One of the measures of a Nevada legislative session is whether lawmakers made government more open or more secretive. In the 2009 session, although they missed some opportunities, legislators generally advanced the cause of open government.
For one, they restored your right to free speech — even if you never realized it had been taken away.
Assembly Bill 496, approved by both houses of the Legislature and signed by Gov. Jim Gibbons, revises the process of disciplining judges. It gets rid of a law that said you couldn’t tell anyone if you filed a complaint with the Judicial Discipline Commission against a judge.
Another bill approved during the session, Senate Bill 267, sponsored by Sen. Valerie Wiener, D-Las Vegas, places workshops and public hearings, conducted by state agencies, under Nevada’s open meeting law.
At first glance, it would seem obvious that public hearings would be open — and they are. Here’s what happened, though:
A reporter received notice of an upcoming workshop. When he showed up, however, he realized the agenda listed the wrong location. By the time he found the correct location, the meeting already had been going on for a half-hour or so. He complained to the attorney general’s office, which determined that the workshop wasn’t covered by the open meeting law.
In this instance, it was a simple mistake on the agenda. But you can see how somebody with bad intentions could manipulate such a meeting to make sure the opposition didn’t show up.
Sometimes, it’s what legislators don’t do that helps keep government open. For example, they didn’t pass SB32, which would have closed the evaluations of city and county managers.
The arguments for the bill went something like this: City councils and county commissioners may feel more comfortable being frank in a personnel evaluation of their top managers if they can do it in private. Also, people carrying a grudge can get nasty when allowed to air their criticism in public.
I can’t really disagree with either of those observations. Still, these are public officials whose biggest decision in any given year is probably whether to keep or fire the manager — and why. That people may be uncomfortable, or rude, isn’t enough to keep the discussion behind closed doors. In my mind, it’s all the more reason to do it in public.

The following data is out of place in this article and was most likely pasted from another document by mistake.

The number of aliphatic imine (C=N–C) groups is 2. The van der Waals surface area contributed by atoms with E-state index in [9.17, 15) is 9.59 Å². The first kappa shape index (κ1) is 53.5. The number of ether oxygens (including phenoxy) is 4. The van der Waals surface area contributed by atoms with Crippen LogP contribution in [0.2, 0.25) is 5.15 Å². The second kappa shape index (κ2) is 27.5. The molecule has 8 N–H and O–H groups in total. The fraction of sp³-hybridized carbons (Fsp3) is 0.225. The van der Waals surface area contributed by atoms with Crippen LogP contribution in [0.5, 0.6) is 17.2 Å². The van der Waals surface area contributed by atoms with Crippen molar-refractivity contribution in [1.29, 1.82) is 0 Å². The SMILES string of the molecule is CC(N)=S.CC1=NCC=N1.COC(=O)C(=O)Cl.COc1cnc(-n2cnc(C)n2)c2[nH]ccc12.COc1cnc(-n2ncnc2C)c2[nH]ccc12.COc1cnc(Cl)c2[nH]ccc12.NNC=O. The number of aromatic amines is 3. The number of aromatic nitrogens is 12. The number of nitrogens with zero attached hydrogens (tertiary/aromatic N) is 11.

Legislators also didn’t move public notices, such as assessor rolls and city financial reports, exclusively to government Web sites. The Internet is a handy supplement, but you shouldn’t have to go hunting through government-run sites to find public notices.
AB99 was a bill that, while I understood the intent behind it, presented a dilemma. It would have allowed judges to create “fictitious” addresses for themselves on some public documents so they couldn’t be stalked by people wanting to do them harm. I hate the thought of people using public documents to help stalk a judge. But I could never reconcile the idea of judges, who demand the whole truth and nothing but the truth, being able to propagate a legal falsehood. The bill was passed in the Assembly but never came to a vote in the Senate.
As for missed opportunities, the Legislature had at least three.
One was AB50, introduced by the State Contractors Board, which would have allowed the public to see complaints filed against contractors. It died in committee.
A second opportunity was a bill by Assemblyman Joe Hogan, D-Las Vegas, to make campaign finance reports more timely and easier to read. It was a good idea and, unfortunately, went nowhere.
The other chance for the Legislature was to hold more of its discussions of controversial tax plans in public. Although there were formal opportunities for debate and public comment, we know that much of the wheeling and dealing among legislators went on behind closed doors.
Reporters would stand outside the meetings of the “core group” and ask what happened that day. What the public missed, however, was the back-and-forth exchanges among our key elected officials over the biggest issues of the session.
It’s kind of like being asked to wear a blindfold while someone else drives you across town during rush hour. “Trust me,” they say. “We’ll get there.”
“Maybe so,” you reply, “but I’d feel a whole lot better if I could see for myself.”
The Legislature can hold closed-door meetings because it exempted itself years ago from the open meeting law. The excuse is that in the hustle and bustle of a legislative session, it’s just not practical to give three days’ notice and an agenda in advance of meetings.
Those are valid reasons … for carving out a few specific exceptions for the Legislature. But they are not excuses for going against the spirit of the law, which says the public’s business must be conducted in public.
The 2009 Legislature made a few significant strides forward on open government, and no steps backward.
On some issues that gave lawmakers chances to make progress, though, they left us still limping along.
Barry Smith is executive director of the Nevada Press Association. He writes from Carson City.